Uncomfortable and fleshy violence is Out of the Furnace’s artistic hallmark, an ample revenge story with brooding character embellishment prior to its certain eventuality. Harlan DeGroat is too despicable for cinema to leave him be.
DeGroat (Woody Harrelson) opens Furnace abusively as he assaults a women and nearly kills another drive-in movie patron. This outskirt of Pittsburgh contemplates few reprimands. DeGroat’s vile penchant for abuse, tobacco spitting, and heroin injecting habits ensure his lopsided domain remains in his favor.
North Braddock, a more timid and floundering suburb, is distinctively quaint despite economic upheaval. Brothers Russell and Rodney Blaze (Christian Bale and Casey Affleck respectively) bring forth an American dignity: Russell works in steel, Rodney is a multi-tour Marine. Despite uncertainty, Furnace capably displays stable grounding until pressures mount.
Bale remains in lead, an unassumingly quiet and passive watcher. Home upkeep and relationships tear this “hero” from the usual revenge branding. Even in violence, Russell’s backlash is without cruelty.
Character dynamics provide glimpses of normalcy and clashing outhouse politics, although Harrelson brings a degree of mental instability to DeGroat. He becomes more than outlandish caricature in his backwoods thinking and underground fight ring management. The same for Russell who serves time and mends relationships with a certain civility until family becomes essential, an evolving middle aged man whose mistakes build his demeanor.
Furnance’s pay-off is ignited in the final half hour, director Scott Cooper’s work completed with considered patience. Despite jarring jump cuts to excise unnecessary clarification, scripting and editing are sharply finished. Furnace inhales deeply before allowing the relief of an exhale. Character definition builds a rivalry despite a half day drive separating them, with an internally suffering Rodney acting as a link.
There are moments where familiarity is massaged, even to an extreme. Rodney’s recounting of his military experiences are horrifically graphic to a point of unreality. Meant to better instill his obsession with unsanctioned, bare knuckle fisticuffs, this character insistence feels overstated for shock value.
Despite some scripting roughhousing, Furnace is contemporary in its story of outmoded manliness where authority figures and legal processes are ignored for more direct methodologies. Some channeling of vintage revenge exploitation is evident even without casual bloodshed and sharper drawn narrative lines to eventual victims. Furnace is unsettling with modern approaches to brutality, saving it for the betterment of audience reactions. Letting action breathe naturally within the film’s composure is a marvelous decision.
Opening on a drive in showing Midnight Meat Train, these darkened scenes seem to be mirroring the movie within a movie. Grain structure is fiercely heightened to levels resembling 16mm, and this scene could be shot on lower grade stock. Afterward, imagery settles into traditional 35mm scale where Fox’s encode can work through an average grain structure without bumping into compression flubs.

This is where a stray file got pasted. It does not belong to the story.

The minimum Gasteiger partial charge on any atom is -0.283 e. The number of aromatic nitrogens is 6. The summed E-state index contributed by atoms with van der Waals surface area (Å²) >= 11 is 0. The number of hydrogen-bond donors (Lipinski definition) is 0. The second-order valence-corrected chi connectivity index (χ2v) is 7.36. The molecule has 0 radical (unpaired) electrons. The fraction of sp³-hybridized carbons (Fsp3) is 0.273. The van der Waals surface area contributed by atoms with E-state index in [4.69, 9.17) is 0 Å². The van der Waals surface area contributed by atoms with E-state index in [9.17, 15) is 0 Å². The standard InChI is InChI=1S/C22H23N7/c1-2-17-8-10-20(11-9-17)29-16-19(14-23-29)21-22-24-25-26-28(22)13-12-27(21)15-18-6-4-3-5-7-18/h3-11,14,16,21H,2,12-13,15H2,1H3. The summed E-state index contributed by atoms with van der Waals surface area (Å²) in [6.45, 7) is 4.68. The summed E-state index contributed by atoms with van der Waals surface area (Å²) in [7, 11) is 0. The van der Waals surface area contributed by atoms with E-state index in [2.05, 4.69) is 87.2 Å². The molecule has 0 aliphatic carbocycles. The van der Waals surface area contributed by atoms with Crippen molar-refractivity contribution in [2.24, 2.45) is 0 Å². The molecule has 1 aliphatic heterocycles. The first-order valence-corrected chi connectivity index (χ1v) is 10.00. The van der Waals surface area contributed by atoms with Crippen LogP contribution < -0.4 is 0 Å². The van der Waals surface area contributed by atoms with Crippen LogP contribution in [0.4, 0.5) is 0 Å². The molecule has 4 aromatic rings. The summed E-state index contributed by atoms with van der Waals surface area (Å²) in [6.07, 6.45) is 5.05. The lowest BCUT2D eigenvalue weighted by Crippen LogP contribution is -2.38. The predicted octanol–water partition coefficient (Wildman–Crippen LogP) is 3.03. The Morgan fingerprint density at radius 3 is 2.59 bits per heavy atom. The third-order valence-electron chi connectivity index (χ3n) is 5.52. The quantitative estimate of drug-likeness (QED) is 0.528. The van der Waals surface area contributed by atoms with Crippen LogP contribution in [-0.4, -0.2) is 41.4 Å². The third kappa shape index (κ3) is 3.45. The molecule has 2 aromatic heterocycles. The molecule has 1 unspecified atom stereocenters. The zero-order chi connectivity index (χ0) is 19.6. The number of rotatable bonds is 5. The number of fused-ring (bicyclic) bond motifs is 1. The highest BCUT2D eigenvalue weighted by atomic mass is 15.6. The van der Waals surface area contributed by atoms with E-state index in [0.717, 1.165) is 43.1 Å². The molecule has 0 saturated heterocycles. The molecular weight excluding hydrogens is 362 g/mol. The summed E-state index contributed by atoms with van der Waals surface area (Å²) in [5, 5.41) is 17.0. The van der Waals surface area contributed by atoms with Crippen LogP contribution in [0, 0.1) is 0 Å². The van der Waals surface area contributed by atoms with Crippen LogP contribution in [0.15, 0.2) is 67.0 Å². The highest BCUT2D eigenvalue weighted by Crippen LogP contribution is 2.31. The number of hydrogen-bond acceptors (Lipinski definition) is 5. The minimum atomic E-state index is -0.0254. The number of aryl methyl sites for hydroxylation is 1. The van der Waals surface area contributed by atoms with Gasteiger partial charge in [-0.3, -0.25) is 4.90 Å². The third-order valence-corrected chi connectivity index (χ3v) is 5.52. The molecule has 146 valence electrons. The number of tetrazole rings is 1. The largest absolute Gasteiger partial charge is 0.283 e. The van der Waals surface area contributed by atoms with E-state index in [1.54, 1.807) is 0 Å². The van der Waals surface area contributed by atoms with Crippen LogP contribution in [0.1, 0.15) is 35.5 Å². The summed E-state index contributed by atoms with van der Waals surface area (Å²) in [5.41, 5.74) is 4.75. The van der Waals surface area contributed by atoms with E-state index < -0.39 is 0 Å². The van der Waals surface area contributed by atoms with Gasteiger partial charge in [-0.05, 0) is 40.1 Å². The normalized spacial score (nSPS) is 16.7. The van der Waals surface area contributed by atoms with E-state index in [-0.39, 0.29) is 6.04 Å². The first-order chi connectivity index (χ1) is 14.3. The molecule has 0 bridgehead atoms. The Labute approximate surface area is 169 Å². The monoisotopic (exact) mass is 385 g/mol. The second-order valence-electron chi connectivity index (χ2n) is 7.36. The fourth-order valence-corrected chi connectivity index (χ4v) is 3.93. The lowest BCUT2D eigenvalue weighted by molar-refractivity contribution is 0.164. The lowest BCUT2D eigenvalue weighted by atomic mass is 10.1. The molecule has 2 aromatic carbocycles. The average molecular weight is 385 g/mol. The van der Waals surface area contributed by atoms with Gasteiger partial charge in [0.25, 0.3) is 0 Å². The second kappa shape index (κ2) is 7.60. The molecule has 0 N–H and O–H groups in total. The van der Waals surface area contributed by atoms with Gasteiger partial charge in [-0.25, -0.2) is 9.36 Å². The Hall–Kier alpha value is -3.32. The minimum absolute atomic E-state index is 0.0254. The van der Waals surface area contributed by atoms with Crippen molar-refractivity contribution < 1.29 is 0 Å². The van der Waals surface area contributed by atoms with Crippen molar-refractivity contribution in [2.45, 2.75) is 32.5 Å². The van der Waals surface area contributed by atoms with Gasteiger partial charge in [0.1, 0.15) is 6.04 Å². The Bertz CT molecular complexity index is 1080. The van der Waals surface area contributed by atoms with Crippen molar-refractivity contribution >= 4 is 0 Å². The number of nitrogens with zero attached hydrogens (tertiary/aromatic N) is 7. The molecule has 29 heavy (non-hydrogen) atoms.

Furnace is otherwise gifted with fidelity and close-ups singed with impressively broad detail. Outside of focal considerations which can veer recklessly into softness, cinematography creates premium imagery for this Blu-ray to absorb. Faults are consistently linked to the source.
Color grading adds an escalator of color, mowing through orange’s warmth and teal’s chill. Flesh tones are scene dependent – interior or exteriors each varying to suit moods. Primaries are quelled from their fullest reach, dampened to keep Furnace with a morose tone.
Aggressiveness also dies with black levels which drift into matured browns to add some age to the film stock. Light sources are heavy in comparison, with sunlight blooming through windows. Fading is integral and while depth fails to absorb onto the images, they still have their weight in context.
Out of the Furnace creates a small town audioscape, captured by factory noise and mild street traffic. A city exists here even in its rotting collapse and the part of capturing this tattered economy falls to the DTS-HD mix. Outlying areas match the envelopment with wildlife calls. Illegal fights are surrounded by those with financial interests, calling out from a full 360 degree soundfield.
These quaint sonic touches allow bullets to create a piercing effect when fired, sharp with minimal LFE to exaggerate. Each shot matters given their rare use. These spikes maintain volume integrity and still manage to deliver a jolt.
Bonuses are understated and certainly brief, beginning with Inspiration as main cast members discuss their influences and career decisions. A featurette on director Scott Cooper is predictable praise while Crafting the Fight Scenes details stunts and choreography. A nine minute look at the sometimes twangy score is the deepest offering here, coming up before the routine selections of trailers.
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Click on the images below for full resolution screen captures taken directly from the Blu-ray. Images have not been altered in any way during the process.